If you have a tick problem in your yard consider:
- treating the outdoor environment (be sure to understand what products you are using and how they affect the environment)
- making a landscape change to make the environment less tick friendly – this can be done by providing a 3 foot buffer between the lawn and any woods. Mulch, wood chips, or gravel work well, and help to decrease the migration of ticks into yards.
- ridding your yard of wild animals
- Often more ticks are present or they are more active at certain times of the year. Your veterinarian can tell you how to avoid locations where large numbers of ticks are found.
Can humans be harmed by ticks?
Ticks can attach to and feed on humans. The skin where ticks attach to humans can become red and irritated. Ticks that transmit diseases to your dog can also transmit many of the same diseases to people. It is important to realize that people do not get these diseases from their dogs. Both people and dogs get the diseases from ticks they come into contact with outdoors. Diseases, such as Lyme disease and Rocky Mountain spotted fever, which have already been described in dogs, can also be very serious in humans.
Removing the Tick
Using a pair of tweezers is the most common and effective way to remove a tick. But not just any tweezers will work. Most household tweezers have large, blunt tips. You should use fine-point tweezers, to avoid tearing the tick and spreading possible infections into the bite area.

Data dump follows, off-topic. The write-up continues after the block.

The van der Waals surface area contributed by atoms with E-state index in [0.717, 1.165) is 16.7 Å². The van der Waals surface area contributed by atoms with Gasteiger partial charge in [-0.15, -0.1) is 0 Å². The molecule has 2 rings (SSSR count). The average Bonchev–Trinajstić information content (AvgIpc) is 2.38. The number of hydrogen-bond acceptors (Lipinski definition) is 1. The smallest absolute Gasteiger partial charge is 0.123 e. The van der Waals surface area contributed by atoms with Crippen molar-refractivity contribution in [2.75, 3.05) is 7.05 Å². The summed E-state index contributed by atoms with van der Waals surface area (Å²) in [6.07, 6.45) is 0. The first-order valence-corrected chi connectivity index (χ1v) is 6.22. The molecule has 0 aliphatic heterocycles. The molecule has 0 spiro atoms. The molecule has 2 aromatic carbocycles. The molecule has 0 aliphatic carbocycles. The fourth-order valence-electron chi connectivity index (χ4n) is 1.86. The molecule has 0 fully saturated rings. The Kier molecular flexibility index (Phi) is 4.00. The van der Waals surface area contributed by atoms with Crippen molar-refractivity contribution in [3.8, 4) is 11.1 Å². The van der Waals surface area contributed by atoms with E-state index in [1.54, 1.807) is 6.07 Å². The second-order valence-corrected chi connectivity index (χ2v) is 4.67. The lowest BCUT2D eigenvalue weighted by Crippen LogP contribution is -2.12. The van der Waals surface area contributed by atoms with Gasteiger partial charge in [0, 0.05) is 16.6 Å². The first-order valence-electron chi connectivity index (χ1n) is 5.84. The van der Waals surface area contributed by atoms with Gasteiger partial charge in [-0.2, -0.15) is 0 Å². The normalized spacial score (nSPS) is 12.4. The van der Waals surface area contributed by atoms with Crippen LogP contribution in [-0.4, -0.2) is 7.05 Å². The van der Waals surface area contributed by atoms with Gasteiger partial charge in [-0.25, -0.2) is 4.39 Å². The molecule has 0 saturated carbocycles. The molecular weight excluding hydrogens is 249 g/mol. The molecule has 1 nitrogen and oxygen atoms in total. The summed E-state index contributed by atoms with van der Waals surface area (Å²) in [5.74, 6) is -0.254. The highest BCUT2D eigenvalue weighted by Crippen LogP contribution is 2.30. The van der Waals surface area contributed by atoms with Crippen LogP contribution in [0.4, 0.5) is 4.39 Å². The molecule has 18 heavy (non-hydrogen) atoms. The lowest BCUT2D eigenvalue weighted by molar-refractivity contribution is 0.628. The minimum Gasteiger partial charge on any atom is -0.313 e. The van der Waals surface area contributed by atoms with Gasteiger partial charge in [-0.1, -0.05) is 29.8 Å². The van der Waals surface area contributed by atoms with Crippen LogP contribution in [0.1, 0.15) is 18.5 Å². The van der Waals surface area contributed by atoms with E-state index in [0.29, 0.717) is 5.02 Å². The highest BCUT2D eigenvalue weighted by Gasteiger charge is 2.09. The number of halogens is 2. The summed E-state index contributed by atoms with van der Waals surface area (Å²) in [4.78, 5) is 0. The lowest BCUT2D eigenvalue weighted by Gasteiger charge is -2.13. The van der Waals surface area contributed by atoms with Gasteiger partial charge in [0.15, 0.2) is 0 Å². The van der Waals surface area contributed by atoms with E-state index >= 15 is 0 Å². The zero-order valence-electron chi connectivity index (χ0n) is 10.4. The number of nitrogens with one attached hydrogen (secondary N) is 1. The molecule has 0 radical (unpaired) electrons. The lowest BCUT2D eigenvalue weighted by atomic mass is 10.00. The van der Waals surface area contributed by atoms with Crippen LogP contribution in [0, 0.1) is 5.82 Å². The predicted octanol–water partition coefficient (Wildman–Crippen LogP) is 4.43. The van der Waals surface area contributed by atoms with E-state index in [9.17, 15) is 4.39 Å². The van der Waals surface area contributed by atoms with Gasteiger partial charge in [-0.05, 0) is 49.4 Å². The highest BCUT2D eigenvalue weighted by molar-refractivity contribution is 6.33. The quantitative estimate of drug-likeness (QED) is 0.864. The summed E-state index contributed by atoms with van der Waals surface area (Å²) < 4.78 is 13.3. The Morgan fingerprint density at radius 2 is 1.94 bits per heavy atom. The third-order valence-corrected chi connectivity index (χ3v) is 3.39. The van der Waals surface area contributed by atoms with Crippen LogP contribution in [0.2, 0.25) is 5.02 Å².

Spread your dog’s fur, then grasp the tick as close to the skin as possible. Very gently, pull straight upward, in a slow, steady motion. This will prevent the tick’s mouth from breaking off and remaining embedded in the skin. People often believe it’s the head of the tick that embeds in the skin. But ticks don’t have heads, in the conventional sense, so what gets inserted into your dog is known as “mouth parts.”
Another option that is even easier to master is the use of a tick removal hook. It’s especially useful if you live in a tick-dense area where your dog is frequently playing host to the vexing little critters. There are several types of hooks, like the Tick Twister or the Tick Stick. You simply put the prongs on either side of the tick and twist upward.
Never remove a tick with your fingers—it’s not only ineffective, but the squeezing may also further inject infectious material.
After you’ve removed the tick, make sure to wash your hands thoroughly, clean the bite site with rubbing alcohol, and rinse the tweezers or tool with disinfectant.
If you have questions about human diseases that are transmitted by ticks and how you can protect yourself, you should consult a doctor.
DID YOU KNOW?
- While ticks themselves cause only mild irritation, they can carry diseases that pose a serious threat to animals and humans.
- Ticks can be prevented by regular use of tick control products.
- Just pulling off a tick can leave body parts attached to your dog. Ask your veterinarian about proper tick removal and tick control.
- Illnesses transmitted by ticks can case fever, anemia, paralysis, lameness, and other symptoms.
- People can not catch Lyme disease or Rocky Mountain spotted fever from infected dogs, but the same ticks that bite dogs can cause these illnesses and others if they bite humans.
- Adult ticks can live up to 3 years without blood meal.
- Ticks live on three different animals during their life.
- Most ticks spend most of their life OFF the host (animal) in the environment.
- Ticks can’t jump and don’t “fall from trees” as most people think, but transfer onto hosts when animals or humans walk through long grass, bushes and brush.